For a long time our favorite pizza has been deep dish pizza cooked in a cast iron skillet, but that may have all changed overnight. Yesterday, I made Neapolitan-style pizza. I cooked it in about 3 minutes by heating my oven to the highest temperature and using the backside of my cast iron pan like a pizza stone. The process was nowhere near as graceful as watching pizzaiolo work a wood-fired oven – it was actually quite clumsy – but the results I got were fantastic. In fact, the pies kept getting better and better as I started to get the hang of it.
After Taryn took her first few bites, she paused for a moment and then said, “I’m not sure if I’ve ever had a better slice of pizza.” By the time she finished, she was certain it was indeed the best, and I’m inclined to agree with her. 24 hours later, I can still recall my first bite… even though my first pie was pretty ugly because I sort of goofed it up, when I bit into it, I was blown away. The flavor was so intense and ambrosial. Every ingredient was perfectly cooked and it all melded together so well. I was nervous the dough would be bland because it’s such a simple recipe with no seasonings other than a pinch of salt, but it ended up being the perfect canvas for the bolder flavors of the tomato sauce, basil, and olive oil.
So, what is it exactly that’s so special about cooking a pizza this way? The blazing fast speed at which it cooks ensures that every ingredient is cooked evenly and perfectly. As long as you take the pie out at just the right time, nothing will be over or underdone. For example, I put basil, shallots, and mushrooms on mine, and when I pulled the pizza out of the oven and bit into it, I realized all of those toppings had been cooked just to the point that their flavors came out and not a second longer. The basil was only slightly wilted, the mushrooms were tender and juicy, and the shallots still had a nice crunch to them.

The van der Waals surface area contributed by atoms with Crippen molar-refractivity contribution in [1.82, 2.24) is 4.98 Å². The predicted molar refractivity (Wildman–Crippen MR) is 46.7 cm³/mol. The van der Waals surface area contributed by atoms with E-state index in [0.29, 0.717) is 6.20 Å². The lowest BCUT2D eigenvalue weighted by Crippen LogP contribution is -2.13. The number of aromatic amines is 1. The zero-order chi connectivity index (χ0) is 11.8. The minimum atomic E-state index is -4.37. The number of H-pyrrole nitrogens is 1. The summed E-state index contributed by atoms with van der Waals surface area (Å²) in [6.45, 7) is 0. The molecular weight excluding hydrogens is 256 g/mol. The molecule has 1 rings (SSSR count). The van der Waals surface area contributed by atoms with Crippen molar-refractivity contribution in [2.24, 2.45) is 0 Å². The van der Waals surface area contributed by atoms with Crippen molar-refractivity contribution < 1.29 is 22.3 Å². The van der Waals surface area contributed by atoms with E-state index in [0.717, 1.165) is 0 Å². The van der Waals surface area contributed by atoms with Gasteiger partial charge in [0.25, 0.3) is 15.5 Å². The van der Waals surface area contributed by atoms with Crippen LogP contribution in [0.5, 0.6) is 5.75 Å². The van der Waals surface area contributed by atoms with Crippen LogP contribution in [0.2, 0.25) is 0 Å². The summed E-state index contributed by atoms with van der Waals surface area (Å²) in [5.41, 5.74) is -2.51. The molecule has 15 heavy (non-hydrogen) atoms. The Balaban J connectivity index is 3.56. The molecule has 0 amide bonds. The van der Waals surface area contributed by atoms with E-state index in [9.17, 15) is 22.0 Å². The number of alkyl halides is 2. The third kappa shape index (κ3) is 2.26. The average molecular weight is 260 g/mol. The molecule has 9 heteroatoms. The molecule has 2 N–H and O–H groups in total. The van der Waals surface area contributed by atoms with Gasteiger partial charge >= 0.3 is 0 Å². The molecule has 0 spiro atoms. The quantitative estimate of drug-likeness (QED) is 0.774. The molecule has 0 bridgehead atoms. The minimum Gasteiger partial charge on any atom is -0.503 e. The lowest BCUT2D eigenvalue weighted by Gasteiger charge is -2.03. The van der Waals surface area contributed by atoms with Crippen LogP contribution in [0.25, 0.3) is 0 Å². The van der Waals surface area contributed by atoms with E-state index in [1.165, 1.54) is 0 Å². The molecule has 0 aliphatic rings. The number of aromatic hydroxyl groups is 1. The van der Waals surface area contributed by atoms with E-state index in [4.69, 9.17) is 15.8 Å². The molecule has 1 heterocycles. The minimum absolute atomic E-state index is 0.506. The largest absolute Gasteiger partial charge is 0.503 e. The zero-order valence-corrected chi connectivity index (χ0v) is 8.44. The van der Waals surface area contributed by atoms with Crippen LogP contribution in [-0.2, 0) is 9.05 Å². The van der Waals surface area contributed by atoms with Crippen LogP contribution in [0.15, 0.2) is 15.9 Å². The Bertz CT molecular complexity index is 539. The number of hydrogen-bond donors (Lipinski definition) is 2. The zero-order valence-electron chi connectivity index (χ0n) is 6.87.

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This is basically the way they have been making pizza in Naples, Italy for centuries – the place where pizza was invented. Except in a proper Naples pizzeria, they cook the pies in a wood-fired oven that reaches temperatures up to 1,000º F. They also cook their pizzas in about half the time – 90 seconds or less – because their ovens get so much hotter than a conventional stove. The reason I was able to achieve similar results at home is because I let my cast iron get super hot before I put the dough on it, and cast iron can get very, very hot; much hotter than a conventional pizza stone.
That is because cast iron can withstand immensely hot temperatures while also retaining heat better than any other cookware material I can think of. So the whole time it is being heated, it is soaking all that heat up. I reckon by the time the oven has reached 550, the iron is even hotter than that; but I’ll have to test that with a light thermometer to be certain. That is the big secret to making this work. If I simply put my dough in the pan and popped it in a 550 degree oven, it would not cook in such a short time because it would take several minutes for the pan to reach the same temperature as the oven, which means the hot air is cooking your toppings and outer crust while the bottom is still warming up. That’s why it’s so common for the center of a pizza to be underdone even though the toppings and edges are brown.
Now that I know this method works so well, I’m going to buy a cast iron pizza pan and a pizza peeler to simplify the whole process. Using the pizza peeler to slide the dough onto a large round surface will be much easier than my makeshift method of using a spatula and a pie tin to flop it onto the small base of the skillet. Please let us know what you think in the comments below, and as always, we hope you enjoy this recipe!